Already mired in political and economic crises, Lebanon is now also without a president after Michael Aoun’s mandate expired without a successor.
Aoun’s six-year term, that came to a close on Sunday, was marred by mass protests, a painful economic downturn and the August 2020 mega-explosion of ammonium nitrate that killed hundreds and laid waste to swathes of the capital Beirut.
Today, headed by a caretaker government, Lebanon is unable to enact the reforms needed to access billions of dollars from international lenders to help save an economy in free-fall since late 2019.
In Lebanon, power is divided among the country’s main sects — none of whom hold a clear majority.
Why is there no president?
Aoun left the presidential palace Sunday, a day before the end of his term, cheered on by a few thousand supporters.
In Lebanon, lawmakers vote in parliament for president.
Parliament has held four rounds of voting since last month, with no candidate garnering enough support to succeed Aoun.
Some lawmakers accuse the powerful Iran-backed Shiite Hezbollah movement and its allies of obstructing the vote to negotiate with other blocs.
They adopted a similar tactic in the last election by boycotting the vote in parliament — a move that left Lebanon without a president for more than two years, until Aoun’s 2016 win.
Without a dominant party in parliament, decisions like electing a president, naming a prime minister or forming a government can take months or even years of political horse-trading, sometimes even leading to violence.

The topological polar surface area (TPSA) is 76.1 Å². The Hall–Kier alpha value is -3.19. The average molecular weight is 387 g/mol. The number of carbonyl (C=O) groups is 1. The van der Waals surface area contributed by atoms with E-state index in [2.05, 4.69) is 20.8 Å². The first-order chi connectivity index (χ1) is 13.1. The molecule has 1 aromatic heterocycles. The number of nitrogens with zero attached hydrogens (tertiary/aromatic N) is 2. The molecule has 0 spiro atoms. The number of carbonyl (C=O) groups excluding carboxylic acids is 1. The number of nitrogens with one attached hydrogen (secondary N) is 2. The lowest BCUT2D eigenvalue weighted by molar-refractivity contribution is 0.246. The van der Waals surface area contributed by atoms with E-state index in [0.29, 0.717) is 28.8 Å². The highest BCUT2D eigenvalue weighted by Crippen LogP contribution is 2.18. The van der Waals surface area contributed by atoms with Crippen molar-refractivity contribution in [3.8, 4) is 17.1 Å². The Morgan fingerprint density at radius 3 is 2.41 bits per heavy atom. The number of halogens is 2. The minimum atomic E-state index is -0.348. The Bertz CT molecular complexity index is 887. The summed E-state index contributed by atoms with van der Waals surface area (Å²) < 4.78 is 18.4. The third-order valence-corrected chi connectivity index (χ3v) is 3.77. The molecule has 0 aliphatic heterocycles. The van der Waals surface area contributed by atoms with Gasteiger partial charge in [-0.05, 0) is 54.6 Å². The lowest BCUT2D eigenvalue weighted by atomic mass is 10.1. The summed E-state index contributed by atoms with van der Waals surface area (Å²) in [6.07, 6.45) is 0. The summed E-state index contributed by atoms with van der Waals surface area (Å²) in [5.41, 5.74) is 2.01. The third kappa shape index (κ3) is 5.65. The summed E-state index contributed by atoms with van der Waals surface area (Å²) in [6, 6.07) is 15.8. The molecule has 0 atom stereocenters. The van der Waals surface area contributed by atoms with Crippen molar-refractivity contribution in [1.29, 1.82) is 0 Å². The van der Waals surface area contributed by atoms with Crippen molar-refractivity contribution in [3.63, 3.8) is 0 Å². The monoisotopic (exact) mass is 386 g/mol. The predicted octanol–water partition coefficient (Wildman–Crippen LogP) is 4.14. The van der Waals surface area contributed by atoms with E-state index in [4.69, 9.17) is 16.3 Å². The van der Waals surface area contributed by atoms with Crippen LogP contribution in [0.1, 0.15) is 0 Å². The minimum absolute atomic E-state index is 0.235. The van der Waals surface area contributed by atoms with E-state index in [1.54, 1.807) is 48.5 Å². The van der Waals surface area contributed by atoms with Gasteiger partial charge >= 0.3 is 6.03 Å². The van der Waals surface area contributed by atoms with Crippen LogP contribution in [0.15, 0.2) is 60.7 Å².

Who rules the country?
The president’s powers fall to the Council of Ministers if he leaves office without a successor.
Aoun signed on Sunday a decree formalising the resignation of premier Najib Mikati’s government, in a caretaker role since legislative elections in May.
The move exacerbates a months-long power struggle that has paralysed the government.
Mikati retorted that his government will continue his work in caretaker capacity as usual, but that cabinet will only meet “for urgent matters”.
Experts said it was part of ongoing political arm-wrestling between Aoun and the premier.
A cabinet in a caretaker role cannot take important decisions that might impact the country’s fate.
“This greatly affects the government’s work, because it cannot issue decrees or take any decisions that require collective consensus,” a source close to Mikati said.
This includes decisions needed to kickstart offshore gas exploration and extraction, after Lebanon demarcated its sea border with Israel last week.
What happens next?
Parliament Speaker Nabih Berri might invite political parties for a national dialogue, so they can agree on a new president, a lawmaker close to him said on the condition of anonymity.
“No party can impose a candidate,” he said. “Therefore the only solution is to reach a consensus, otherwise the presidential vacancy is likely to last.”
But such initiatives have failed in the past.
So far, lawmaker Michel Moawad, 50, has garnered the most support in parliament, mostly from those opposed to Hezbollah.
But without Hezbollah’s support, Moawad’s chances of becoming president are slim.
Hezbollah has not officially endorsed a candidate, but Sleiman Frangieh, 57, a personal friend of Syrian President Bashar Al-Assad, was always considered one of the group’s preferred choices.
But Hezbollah’s Christian ally, Aoun’s Free Patriotic Movement (FPM), will not back Frangieh.
Gebran Bassil, 52, the FPM’s leader and Aoun’s son-in-law, is also vying for the presidency.
Others have also floated Lebanon’s army chief Joseph Aoun, 58, as a potential candidate for the presidency, in a country where army commanders have snatched this post several times.